Starting points for avoiding human error

In the context of the ever stronger interlinking of humans and technical systems on the one hand and an increasing complexity of tasks on the other, the consideration of human factors is thus gaining a steadily growing role. In order to reduce the consequences of technical and human errors and thus contribute to an improvement in the safety and performance of the entire organization, activities should be geared towards this:

  • align the work environment with the needs of the employee,
  • Distribute tasks and responsibilities between employees & between humans and machine clearly and transparently
  • Identify the risks at the interfaces and make them visible,
  • Apply tools that minimize the occurrence of Human Errors.

Learning from aviation experience

Since incidents in the cockpit or on the aircraft itself can have dramatic consequences, aviation has decades of experience in managing these latent risks. In aviation, the structured examination of human factors began in the early 1980s. Initially, the focus was exclusively on safety in flight operations. It was not until a few years later that it was realized that in other areas of aviation, too, the risk of flight incidents and accidents could be reduced through a heightened awareness of human factors.

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This has led to the introduction of mandatory human factors training for a large proportion of aviation personnel (crews, mechanics, engineers, ATC, etc.). The aim of these trainings is to address the insights that contribute to the understanding of human errors among the people involved at all levels of the company. In this way, indirect and, where applicable, direct causes and consequences of human errors are identified at the same time, thus enabling safer and more effective work performance.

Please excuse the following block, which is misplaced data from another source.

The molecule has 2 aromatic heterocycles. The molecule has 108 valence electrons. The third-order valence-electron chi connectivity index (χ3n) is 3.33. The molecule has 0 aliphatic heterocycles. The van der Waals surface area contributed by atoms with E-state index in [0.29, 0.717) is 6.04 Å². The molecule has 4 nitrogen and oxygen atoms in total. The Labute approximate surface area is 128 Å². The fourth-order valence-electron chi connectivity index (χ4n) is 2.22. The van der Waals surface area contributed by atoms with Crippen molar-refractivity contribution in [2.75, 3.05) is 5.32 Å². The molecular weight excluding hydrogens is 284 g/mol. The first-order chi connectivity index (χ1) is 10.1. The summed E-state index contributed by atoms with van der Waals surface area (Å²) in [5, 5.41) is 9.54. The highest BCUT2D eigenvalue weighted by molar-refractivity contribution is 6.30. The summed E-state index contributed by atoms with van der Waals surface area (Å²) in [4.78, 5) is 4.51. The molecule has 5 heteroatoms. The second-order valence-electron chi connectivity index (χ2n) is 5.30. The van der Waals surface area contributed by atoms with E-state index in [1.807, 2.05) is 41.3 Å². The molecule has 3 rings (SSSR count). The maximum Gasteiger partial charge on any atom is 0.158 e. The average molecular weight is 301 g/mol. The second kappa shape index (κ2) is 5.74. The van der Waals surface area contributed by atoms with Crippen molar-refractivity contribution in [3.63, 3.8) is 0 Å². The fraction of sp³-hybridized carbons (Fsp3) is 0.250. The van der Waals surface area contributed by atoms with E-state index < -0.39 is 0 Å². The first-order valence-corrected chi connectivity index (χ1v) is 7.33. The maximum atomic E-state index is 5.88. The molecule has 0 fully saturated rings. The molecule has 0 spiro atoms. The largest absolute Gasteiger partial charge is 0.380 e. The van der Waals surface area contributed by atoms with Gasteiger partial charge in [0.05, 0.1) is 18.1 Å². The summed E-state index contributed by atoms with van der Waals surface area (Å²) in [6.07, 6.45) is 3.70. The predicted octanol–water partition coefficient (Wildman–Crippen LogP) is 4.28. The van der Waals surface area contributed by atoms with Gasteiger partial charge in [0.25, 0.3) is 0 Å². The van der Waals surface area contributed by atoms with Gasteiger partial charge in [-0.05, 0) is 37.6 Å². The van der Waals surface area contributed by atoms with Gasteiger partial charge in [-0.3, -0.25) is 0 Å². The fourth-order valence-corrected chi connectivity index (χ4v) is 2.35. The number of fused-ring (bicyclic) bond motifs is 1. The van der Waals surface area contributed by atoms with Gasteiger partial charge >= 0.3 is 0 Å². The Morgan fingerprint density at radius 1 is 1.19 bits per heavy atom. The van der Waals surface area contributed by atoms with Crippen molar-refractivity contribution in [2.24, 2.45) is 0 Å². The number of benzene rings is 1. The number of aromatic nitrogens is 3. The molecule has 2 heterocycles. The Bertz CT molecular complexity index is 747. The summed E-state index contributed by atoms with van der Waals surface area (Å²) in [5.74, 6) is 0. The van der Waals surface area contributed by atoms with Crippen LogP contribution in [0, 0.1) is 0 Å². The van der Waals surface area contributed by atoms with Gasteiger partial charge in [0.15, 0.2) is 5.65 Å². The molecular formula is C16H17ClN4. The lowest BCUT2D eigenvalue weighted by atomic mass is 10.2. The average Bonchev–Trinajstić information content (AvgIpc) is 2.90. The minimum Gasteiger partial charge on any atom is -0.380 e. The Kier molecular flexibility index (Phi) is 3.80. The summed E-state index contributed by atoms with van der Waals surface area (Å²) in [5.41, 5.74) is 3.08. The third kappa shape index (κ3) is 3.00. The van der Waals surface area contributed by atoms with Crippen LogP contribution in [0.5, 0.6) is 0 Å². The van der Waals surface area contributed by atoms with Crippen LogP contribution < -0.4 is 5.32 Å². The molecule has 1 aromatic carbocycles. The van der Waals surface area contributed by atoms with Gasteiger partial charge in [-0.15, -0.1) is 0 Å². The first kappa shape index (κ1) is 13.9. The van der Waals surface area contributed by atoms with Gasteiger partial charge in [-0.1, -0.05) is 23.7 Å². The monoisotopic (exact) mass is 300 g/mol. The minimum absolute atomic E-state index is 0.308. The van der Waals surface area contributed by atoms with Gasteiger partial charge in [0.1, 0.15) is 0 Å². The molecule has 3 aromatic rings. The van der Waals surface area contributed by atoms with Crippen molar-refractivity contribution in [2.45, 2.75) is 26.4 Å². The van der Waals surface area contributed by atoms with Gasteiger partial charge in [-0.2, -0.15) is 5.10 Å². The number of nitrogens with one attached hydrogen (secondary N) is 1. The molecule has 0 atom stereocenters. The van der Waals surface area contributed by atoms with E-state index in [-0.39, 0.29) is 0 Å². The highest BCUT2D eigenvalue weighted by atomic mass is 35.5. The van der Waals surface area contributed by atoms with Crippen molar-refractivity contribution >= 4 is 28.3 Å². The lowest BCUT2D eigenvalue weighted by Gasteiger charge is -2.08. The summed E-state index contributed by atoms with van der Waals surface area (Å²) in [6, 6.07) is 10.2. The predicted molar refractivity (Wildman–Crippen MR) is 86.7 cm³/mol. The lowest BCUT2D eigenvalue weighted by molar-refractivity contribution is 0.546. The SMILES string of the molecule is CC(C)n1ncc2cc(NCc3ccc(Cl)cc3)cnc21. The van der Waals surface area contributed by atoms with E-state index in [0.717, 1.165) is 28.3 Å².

Error culture – sustainably eliminating human errors

An important element in the discussion of human factors is also the corporate error culture. The goal is to change the minds of those involved. In many organizations, systematic error reflection still leads a shadowy existence. The focus is on the fast elimination of errors and less on the future prevention of the same or similar occurrences. However, this thinking is expensive. It leads to errors being corrected, but not their root-causes. The recurrence of the same or similar errors is thus only a matter of time. Particularly in the aviation industry (and also in medicine), there must be a working atmosphere in which it is permissible to openly address and discuss errors without “finger pointing” at people who have behaved incorrectly. A punitive error culture involves the risk that errors will be concealed and covered up, and in the worst case even repeated due to a lack of communication.

Thus, a distinctive error culture has developed in aviation with effective tools and methods aimed at identifying errors and incidents and permanently preventing or controlling them. At the same time, these tools are intended to improve the awareness for errors and achieve learning effects among employees. Errors are considered to be a gain in knowledge.